The Birth of a Nation

The Birth of a Nation hits theaters at a potent time. The Black Lives Matter movement is spurring protests in large cities, police shootings and killings of black men grab media attention, and polls reveal that racial misunderstanding is at an all-time high. Actor Nate Parker provides a 21st-century audience with another vehicle to discuss the knotty issues of race, early American history, and the use of the Bible by whites and African Americans. He co-produced, co-wrote, directed, and starred in this biopic about the late 19th-century preacher slave Nat Turner.

Young Nat Turner was destined for leadership. During a manhood ceremony, the griot, “the keeper of history” among the people on the slave plantation in Southampton County, Virginia, told Turner that he would be a prophet endowed with courage, wisdom, and vision from God. He was set aside for greatness. There are some parallels here to God’s call on Moses.

In an early scene, Turner spotted a book on a chair and grabbed it. He saw the power of reading as the way to prepare himself for a vocation as a preacher. He was encouraged by the mistress of the house to read the Bible as the only book worth his time. Here again the Moses theme comes into play as young Moses was brought into the Pharaoh’s house to learn the ways of the Egyptians. But when the master of the house died, Turner was returned to the cotton fields, just as Moses was exiled after killing a fellow Egyptian and fleeing to Midian.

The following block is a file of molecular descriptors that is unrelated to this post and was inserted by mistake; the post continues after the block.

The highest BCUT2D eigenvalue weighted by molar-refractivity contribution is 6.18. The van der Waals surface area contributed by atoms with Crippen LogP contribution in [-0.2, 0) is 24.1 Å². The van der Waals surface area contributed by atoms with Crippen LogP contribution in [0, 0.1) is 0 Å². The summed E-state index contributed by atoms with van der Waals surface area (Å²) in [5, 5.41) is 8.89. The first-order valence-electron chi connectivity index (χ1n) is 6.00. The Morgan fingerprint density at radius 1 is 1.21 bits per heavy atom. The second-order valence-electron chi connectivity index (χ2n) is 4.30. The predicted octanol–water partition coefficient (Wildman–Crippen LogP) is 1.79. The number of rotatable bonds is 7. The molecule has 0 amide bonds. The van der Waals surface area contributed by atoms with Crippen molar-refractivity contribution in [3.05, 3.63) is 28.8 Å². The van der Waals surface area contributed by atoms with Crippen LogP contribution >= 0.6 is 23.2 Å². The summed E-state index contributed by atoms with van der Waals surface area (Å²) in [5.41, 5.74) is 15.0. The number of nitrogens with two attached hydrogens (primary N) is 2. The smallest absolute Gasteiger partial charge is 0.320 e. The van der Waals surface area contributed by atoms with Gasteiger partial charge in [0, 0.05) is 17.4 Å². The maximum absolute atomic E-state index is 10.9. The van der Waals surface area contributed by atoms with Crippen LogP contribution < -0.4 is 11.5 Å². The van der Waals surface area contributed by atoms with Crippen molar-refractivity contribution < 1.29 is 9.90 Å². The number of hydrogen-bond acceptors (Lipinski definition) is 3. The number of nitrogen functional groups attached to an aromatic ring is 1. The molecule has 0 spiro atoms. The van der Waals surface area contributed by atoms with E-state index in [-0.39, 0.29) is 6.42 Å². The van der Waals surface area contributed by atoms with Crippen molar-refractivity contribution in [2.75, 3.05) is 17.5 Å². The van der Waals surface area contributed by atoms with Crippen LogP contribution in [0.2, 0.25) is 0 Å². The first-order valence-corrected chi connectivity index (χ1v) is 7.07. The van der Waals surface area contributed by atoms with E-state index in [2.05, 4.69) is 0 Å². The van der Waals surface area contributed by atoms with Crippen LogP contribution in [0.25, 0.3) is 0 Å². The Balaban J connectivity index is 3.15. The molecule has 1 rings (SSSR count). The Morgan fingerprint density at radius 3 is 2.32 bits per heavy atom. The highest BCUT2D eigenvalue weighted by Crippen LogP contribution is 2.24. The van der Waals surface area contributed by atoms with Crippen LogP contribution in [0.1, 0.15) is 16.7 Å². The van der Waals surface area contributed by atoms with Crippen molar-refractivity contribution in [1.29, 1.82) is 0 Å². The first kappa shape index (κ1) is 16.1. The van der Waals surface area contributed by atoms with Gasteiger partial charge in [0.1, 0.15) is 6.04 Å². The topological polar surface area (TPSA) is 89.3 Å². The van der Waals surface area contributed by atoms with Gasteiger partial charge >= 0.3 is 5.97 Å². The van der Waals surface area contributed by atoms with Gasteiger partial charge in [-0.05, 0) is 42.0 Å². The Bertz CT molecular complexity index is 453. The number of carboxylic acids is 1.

Because of Turner’s ability to read and preach to fellow slaves, his master forced him to serve as a propaganda tool for other plantation owners. The contradictions of preaching that slaves should be submissive to their masters, set against the horrific conditions he witnessed, caused Turner to read the Bible differently. The tipping point of his transformation was violence against his own wife Nancy. This caused Turner to reinterpret the Scriptures through the lens of God’s righteous wrath against the evils of slavery and injustice. The target of Turner’s wrath was slave masters. Nat Turner led a band of slaves to travel to several plantations, killing whites in their homes.

The Birth of a Nation exposes the very different worlds experienced by whites and slaves in 19th-century southern religious and everyday life. Maybe Parker was arguing that history does repeat itself.
Rated R for disturbing violent content and some brief nudity. (Fox Searchlight)              

Editor's note: There has been controversy surrounding allegations made against actor/director Nate Parker personally. We have included a review of the movie based on the movie's merits, not on the merits of the filmmaker. 

About the Author

Reginald Smith is director of race relations and social justice for the Christian Reformed Church. He attends Madison Square Church in Grand Rapids, Mich.

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